After two weeks of learning the shocking details of how an 11-year-old girl slashed a friend's neck in school, and let her bleed to death, most Japanese are still at a loss to understand why it happened.
Most of all, they are shocked to discover just how deeply young children like the girl are hooked on cyberspace. Many seem to live a virtual life, in a world unknown to the adults around them.
The young girl's friends have told investigators that she chatted regularly on the internet, and had set up her own homepage on which she had written a story based on violent movies and books, such as Battle Royale, where children are forced to kill each other until only one is left. She admitted to investigators that she became upset at the victim's comment on a cyber bulletin board, which read: 'You are a pretentious cutesy poo.' The girl was, according to the police, already mad at her friend after she made remarks in the real world about her weight.
Investigators now think that her internet experiences had a critical impact on the way her mind worked. A number of psychiatrists agree. And she is not the only young girl in Japan to use the internet in this way. Japan's national Parent-Teachers' Council, which surveyed 12,000 schoolchildren - including 3,000 elementary-school pupils - and their parents, found that many let children use the internet unsupervised. More than 68 per cent of the 3,000 elementary-school children said they had used the internet, with 48 per cent of parents saying they let their children freely access the net. Only 4 per cent had installed software to block access to certain sites.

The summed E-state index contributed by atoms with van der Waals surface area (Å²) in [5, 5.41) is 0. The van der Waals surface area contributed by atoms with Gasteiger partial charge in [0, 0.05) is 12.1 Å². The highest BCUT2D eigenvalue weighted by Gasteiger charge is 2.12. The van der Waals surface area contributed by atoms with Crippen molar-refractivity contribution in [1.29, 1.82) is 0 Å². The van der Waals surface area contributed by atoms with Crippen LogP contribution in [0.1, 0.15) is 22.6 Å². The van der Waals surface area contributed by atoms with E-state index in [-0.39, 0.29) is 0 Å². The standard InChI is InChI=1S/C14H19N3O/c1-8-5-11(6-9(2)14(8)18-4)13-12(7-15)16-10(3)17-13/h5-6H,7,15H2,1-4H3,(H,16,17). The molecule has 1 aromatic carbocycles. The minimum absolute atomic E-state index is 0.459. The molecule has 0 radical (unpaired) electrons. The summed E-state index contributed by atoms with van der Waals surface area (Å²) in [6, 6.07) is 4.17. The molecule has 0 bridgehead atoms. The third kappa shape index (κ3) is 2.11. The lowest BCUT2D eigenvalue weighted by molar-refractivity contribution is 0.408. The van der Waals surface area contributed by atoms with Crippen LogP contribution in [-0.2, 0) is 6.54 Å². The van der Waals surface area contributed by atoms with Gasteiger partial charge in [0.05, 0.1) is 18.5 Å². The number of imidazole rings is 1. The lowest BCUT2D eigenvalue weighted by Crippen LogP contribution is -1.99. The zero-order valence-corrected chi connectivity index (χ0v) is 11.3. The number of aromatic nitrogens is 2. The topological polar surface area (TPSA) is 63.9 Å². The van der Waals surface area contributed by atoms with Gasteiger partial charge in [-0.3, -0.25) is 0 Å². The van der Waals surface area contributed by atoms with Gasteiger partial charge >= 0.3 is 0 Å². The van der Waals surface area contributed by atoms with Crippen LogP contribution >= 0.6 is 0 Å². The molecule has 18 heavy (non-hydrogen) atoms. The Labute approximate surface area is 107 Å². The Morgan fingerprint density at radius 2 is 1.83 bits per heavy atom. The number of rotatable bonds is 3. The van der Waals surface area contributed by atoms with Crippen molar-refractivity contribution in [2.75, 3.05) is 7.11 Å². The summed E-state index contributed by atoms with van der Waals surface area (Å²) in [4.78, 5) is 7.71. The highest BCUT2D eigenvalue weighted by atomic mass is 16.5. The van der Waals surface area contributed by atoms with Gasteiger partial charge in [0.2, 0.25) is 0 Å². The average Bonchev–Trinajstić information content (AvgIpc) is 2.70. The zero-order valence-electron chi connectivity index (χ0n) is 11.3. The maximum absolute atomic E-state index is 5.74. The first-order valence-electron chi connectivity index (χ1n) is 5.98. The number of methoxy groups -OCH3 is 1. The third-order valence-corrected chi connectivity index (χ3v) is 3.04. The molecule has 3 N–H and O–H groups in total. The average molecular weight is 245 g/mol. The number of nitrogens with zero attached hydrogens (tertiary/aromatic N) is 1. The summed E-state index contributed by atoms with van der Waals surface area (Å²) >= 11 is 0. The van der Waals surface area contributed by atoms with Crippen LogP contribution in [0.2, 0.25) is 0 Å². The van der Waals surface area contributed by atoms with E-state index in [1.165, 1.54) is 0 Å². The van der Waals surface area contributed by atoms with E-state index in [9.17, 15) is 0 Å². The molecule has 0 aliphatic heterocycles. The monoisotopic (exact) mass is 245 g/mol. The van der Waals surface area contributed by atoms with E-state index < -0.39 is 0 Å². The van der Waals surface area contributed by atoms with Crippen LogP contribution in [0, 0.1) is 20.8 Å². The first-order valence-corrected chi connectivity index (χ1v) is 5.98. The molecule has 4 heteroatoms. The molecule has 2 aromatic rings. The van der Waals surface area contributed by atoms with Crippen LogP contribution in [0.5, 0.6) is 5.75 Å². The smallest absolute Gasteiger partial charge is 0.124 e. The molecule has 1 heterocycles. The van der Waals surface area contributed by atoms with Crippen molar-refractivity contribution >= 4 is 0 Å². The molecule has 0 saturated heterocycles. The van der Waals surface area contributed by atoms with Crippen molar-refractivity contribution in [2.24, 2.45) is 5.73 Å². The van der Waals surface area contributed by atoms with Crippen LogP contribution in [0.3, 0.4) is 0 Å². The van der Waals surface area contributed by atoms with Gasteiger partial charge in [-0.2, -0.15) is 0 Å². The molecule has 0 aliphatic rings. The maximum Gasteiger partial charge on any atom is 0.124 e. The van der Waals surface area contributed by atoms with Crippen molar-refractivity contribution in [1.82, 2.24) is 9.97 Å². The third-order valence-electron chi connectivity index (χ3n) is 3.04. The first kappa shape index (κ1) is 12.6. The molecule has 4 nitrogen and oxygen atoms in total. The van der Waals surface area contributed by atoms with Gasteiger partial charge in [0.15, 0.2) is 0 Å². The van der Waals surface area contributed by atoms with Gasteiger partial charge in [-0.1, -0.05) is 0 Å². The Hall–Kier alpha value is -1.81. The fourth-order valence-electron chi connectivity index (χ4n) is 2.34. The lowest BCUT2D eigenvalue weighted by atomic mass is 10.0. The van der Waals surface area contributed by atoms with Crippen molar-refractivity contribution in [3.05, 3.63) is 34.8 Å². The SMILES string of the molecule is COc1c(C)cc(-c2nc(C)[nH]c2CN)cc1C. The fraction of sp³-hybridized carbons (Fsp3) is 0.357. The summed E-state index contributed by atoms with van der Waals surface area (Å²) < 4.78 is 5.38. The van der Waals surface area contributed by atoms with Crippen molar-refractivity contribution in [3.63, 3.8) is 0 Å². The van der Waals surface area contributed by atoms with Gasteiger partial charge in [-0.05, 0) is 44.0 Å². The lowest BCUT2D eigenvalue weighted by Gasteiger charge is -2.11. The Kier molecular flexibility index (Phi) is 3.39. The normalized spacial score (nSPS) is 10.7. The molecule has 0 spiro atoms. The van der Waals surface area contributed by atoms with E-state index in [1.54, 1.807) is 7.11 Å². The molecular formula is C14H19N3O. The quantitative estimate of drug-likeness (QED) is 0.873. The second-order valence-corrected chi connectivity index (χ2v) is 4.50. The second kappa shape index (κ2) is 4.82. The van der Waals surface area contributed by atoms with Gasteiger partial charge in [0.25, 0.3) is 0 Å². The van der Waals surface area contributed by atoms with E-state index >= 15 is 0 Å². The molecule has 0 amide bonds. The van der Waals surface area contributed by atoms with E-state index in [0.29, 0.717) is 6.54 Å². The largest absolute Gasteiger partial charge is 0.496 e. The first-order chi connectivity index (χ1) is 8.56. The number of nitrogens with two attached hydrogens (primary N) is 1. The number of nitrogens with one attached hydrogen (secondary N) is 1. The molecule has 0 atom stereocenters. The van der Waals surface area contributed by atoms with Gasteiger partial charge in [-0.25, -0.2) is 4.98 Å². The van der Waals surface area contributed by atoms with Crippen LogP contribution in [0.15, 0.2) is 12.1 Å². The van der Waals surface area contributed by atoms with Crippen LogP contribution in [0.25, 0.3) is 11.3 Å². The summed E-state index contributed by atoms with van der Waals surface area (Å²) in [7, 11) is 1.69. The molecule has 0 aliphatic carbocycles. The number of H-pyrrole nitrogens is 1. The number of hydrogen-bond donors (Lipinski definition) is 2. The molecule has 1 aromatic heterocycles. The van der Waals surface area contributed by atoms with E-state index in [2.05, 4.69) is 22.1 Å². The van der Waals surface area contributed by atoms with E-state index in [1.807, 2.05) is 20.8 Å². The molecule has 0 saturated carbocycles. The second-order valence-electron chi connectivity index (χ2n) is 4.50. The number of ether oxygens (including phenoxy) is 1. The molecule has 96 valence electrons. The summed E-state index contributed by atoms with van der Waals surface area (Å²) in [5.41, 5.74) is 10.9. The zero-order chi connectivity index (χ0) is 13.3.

Like thousands of other children, the girl in Sasebo city on southern Kyushu island had created her own website with the easy-to-use software now available. She did well at school and behaved normally, according to teachers. But her classmates claimed that she had abused her peers with strong language and had even attacked them.
Some psychologists claim that children in their emotionally volatile pre-teen and teenage years are unable to sufficiently control their emotions in an online environment, removed from the checks and balances of the real world. Sometimes, they say, these extreme moods can spill over into reality.
Investigators say that the girl, who is too young to be tried by a criminal court, has admitted to the crime. She remains in the custody of family court officials and will undergo a psychiatric examination before a decision is taken on whether to place her in a young offenders' institution.
There has been plenty of moral preaching on the issue, but more importantly, parents need to enter the realms of cyberspace and learn more about their children's virtual lives.